The moment their daughter stepped out of the bus to cross the road, she was hit by another bus, and the vacation turned into a tragic nightmare.
She was rushed to PGI Chandigarh and admitted in the ICU, but CT head scan revealed that she had suffered severe head injuries which were beyond repair. Once that was clear, the Intensivist approached family members and explained the situation to them. He told them their daughter was brain-dead and that her condition was irreversible. There was no hope.
After giving the prognosis to the family members about the condition of the patient, the intensivist made a call to me (the transplant coordinator) and asked me to counsel the family members about organ donation. So many people out there have so many questions about what happens at this point. What do you tell them? What does the family have to do? What is involved? How long with the process take?
To give you some idea of what is discussed at this point, below is a synopsis of the dialogue I had with the father of the girl.
Coordinator: (After introduction with family members): Have you and the family understood the condition of your patient?
Yusuf: Yes Madam, the doctor has explained to us that my daughter is brain-dead and there is no chance of survival. She is maintained artificially on ventilator. Without ventilatory support she is no more and she can be kept on ventilator till her heart stops.
Coordinator: Do you have any further questions that I can answer?
Yusuf: Madam, are you sure that my daughter is dead or she is in coma? Who knows some miracle will happen and she will wake up. Please do not stop her treatment and try your best if anything can be done to save her.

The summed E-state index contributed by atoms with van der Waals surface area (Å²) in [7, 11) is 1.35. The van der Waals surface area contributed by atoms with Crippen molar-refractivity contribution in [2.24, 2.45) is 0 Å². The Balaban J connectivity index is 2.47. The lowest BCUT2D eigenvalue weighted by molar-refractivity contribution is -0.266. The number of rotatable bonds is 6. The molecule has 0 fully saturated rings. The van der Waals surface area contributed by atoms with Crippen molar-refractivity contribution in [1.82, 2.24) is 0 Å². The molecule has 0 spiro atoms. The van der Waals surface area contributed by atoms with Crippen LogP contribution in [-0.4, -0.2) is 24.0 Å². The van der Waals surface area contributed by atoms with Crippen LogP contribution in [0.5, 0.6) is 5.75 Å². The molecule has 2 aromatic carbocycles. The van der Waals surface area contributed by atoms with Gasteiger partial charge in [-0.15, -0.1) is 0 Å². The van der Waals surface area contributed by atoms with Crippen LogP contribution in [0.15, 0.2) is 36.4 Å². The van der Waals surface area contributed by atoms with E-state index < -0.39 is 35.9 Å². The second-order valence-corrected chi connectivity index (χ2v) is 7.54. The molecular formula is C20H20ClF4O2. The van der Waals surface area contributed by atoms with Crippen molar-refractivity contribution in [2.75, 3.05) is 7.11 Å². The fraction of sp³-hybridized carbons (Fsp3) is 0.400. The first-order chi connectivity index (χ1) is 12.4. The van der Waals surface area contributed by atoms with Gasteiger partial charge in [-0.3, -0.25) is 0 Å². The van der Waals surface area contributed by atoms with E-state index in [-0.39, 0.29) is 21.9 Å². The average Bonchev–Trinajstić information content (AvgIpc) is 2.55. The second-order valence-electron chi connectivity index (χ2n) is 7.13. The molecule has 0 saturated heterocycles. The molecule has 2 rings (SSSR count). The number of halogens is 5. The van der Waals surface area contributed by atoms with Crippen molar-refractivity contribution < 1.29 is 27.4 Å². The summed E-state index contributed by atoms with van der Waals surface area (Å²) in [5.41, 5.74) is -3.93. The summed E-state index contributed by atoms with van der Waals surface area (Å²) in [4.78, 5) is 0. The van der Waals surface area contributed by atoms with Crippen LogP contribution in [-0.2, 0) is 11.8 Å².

Coordinator: I am sorry to say but she is not in coma she is brain-dead. There is no treatment for brain-death available in the whole world. Brain-death is death and there is zero percentage chance of her recovery. Please don’t worry as the treatment is not stopped at any point in the hospital even though we know that her prognosis is poor.
Yusuf: Madam, please you suggest us what can be done in this condition?
Coordinator: There are three options which are available for you. First, if you want to wait like this while she is on ventilator till her heart stops, you can wait. We will do our best to keep her alive. Once her heart stops, we will prepare her death certificate and body will be send to mortuary for post-mortem which will be done in the presence of investigating officer and then will be handed over to you by investigating officer only.
Second, if you want to take her home in this condition i.e. LAMA (leaving against medical advice). We will not stop you, but no death certificate will be provided in that case to you by our hospital as patient is not declared dead. Patient will be discharged with LAMA summary. Patient may pass away on your way to home and you have to get her declared dead and get death certificate from municipal corporation. Moreover, if you want to take accidental claim, then that will not be possible unless you get her post-mortem done.